In my last post I wrote that the need to create a business plan has not changed, but that the package or form or elements of a business plan have changed.
For the student entrepreneurs that I coach, I don’t encourage a formal 15-page business plan with attached financials, resumes and so forth. Instead, I ask that they think through how to FEED their venture.
F – Financials
E – Elevator Pitch
E – Executive Summary
D – Deck
Thinking through financials, even knowing that they will be wrong and out of date nearly immediately, forces the entrepreneur to think through how the venture plans to make money, and what it will cost to produce revenue and profit in that way. The trick is to incessantly ask yourself “why?” and “how?” whenever you feel the urge to write a number that is not substantiated. Once you can stand up to a grilling about the assumptions behind your numbers, you are done (with the first iteration, that is).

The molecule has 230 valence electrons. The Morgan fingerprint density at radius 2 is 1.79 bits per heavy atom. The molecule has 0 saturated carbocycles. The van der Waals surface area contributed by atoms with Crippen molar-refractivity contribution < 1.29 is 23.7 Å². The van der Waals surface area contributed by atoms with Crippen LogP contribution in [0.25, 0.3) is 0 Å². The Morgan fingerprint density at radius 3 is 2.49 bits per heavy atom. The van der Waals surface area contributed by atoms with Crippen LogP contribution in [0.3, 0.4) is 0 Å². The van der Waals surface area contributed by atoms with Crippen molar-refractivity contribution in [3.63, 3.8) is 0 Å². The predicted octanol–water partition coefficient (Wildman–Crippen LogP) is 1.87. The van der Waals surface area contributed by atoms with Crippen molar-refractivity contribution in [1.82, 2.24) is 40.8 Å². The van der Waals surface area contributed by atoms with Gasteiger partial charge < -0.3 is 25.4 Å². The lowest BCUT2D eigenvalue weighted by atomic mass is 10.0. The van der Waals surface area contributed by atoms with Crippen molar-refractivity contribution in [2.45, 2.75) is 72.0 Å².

If it hasn’t happened already, soon someone will ask you, “So, what does this new venture of yours do?” You’ll need the elevator pitch, a concise, upbeat, memorable, layman’s explanation, sooner than you think.
I said that I didn’t think a 15-page business plan with another 15 pages of attachments was needed. I didn’t say that you could skip writing – or thinking through – your story. An executive summary is your story, packaged in a 2-page form that is readable. A deck is the story packaged for presentation. Write them for yourself, not for investors. The value is not as much in the end documents as it is in the journey – in what you learn as you explain your venture to yourself.
Creating all of these documents may seem like a huge waste of time unless you plan to pitch investors. I disagree. You want the same thing that investors want – as much proof as possible that your venture has a good chance to succeed.
So, give your venture a better chance – FEED it.